Prince William visited the Royal Marsden Hospital in Chelsea, London
Prince William has watched a breast reconstruction surgery procedure and the removal of a bladder tumour at the Royal Marsden Hospital in London.
The Duke of Cambridge, who is president of the Royal Marsden NHS Foundation Trust, visited the hospital in Chelsea to view live surgeries and watch a demonstration of the hospital's latest radiotherapy technology, CyberKnife.
CyberKnife is an extremely accurate means of delivering radiotherapy, meaning larger doses can be delivered, so the patient needs fewer treatments and hospital visits.
The Royal Marsden is one of the first NHS trusts in London to install the latest model of the technology, which was funded by the Royal Marsden Cancer Charity.
William also met with members of the Royal Marsden's surgical team, including Stuart James and Pardeep Kumar, who were involved in the operations watched by the prince.
The surgeries took place in the Wolfson Surgical Suite, which was re-opened in 2010 following a huge refurbishment and rebuilding project after a fire destroyed the wing in 2008.
"He also chatted with staff and shared a joke about the number of qualifications they have to get," The Royal Marsden tweeted.
William watched a bladder tumour removal and a breast reconstruction (Royal Marsden/Twitter
William has been president of the Royal Marsden in 2007, a role previously held by his mother Princess Diana from 1989 until her death.
"The Royal Marsden does an extraordinary job in treating thousands of cancer patients every year. The standards of care and compassion of its staff are unsurpassed in the world," he said on becoming president.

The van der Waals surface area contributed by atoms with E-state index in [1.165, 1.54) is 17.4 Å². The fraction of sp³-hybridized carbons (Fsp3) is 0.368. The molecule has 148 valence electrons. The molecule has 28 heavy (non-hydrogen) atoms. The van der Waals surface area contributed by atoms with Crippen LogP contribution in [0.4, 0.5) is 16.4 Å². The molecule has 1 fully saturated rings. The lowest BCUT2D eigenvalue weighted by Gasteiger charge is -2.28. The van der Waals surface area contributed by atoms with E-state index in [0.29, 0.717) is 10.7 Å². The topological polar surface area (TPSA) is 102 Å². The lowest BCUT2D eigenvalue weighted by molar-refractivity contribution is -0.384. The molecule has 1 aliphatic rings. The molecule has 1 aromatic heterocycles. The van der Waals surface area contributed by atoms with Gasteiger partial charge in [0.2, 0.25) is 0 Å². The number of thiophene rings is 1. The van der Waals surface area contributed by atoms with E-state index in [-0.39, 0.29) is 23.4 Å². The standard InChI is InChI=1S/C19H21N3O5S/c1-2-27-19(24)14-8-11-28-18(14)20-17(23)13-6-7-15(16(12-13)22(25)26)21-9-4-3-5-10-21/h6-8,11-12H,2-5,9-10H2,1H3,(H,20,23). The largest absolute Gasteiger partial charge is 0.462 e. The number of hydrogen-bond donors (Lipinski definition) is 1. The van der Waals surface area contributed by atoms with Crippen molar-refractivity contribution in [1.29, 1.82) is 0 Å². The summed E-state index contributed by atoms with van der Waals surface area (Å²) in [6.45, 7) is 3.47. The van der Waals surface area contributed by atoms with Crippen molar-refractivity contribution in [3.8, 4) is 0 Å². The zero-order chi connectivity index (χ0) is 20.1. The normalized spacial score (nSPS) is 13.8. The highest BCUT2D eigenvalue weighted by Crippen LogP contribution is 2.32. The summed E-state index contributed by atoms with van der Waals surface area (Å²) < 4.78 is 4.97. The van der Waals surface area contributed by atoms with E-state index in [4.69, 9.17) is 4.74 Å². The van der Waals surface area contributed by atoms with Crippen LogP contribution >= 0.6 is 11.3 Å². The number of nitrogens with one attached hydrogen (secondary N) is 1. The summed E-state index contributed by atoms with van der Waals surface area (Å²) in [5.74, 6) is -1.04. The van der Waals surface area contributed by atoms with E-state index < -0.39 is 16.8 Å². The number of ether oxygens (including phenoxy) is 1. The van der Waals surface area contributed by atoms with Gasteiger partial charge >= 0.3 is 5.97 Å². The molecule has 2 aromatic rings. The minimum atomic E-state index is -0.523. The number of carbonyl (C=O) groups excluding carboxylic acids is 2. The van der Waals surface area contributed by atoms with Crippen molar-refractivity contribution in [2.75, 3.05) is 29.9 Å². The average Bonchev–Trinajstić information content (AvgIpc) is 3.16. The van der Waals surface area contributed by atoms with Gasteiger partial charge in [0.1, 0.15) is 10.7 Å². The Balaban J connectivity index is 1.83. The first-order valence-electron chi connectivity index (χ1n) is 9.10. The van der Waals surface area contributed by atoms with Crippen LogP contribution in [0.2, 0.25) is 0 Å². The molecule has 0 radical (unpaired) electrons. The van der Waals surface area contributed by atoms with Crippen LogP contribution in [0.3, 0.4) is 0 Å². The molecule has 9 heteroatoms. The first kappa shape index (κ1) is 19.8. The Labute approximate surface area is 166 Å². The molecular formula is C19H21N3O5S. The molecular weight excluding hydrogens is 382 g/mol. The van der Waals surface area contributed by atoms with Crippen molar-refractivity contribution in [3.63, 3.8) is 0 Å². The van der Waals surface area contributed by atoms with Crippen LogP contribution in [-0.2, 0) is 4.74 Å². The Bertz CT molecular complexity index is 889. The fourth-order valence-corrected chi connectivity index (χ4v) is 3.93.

He last visited in 2011 with Kate Middleton to open the Oak Centre for Children and Young People, the first public engagement since their wedding.
Before visiting the hospital, William and Kate hosted a Remembrance Day event at Kensington Palace for volunteers and supporters of the Royal British Legion.
The couple then joined with Barbara Windsor for a tour of London on a 1960s Routemaster bus, before getting off to sell poppies with fundraisers at South Kensington Tube station.
Poppy Appeal volunteer Tim Connolly spoke to the couple about the appeal at the tube station: "It was a surprise. We were told we would be having VIPs here today but not who.
"It was a shock, very much so.
"William picked up the tin and saw it was full and said 'well done'."
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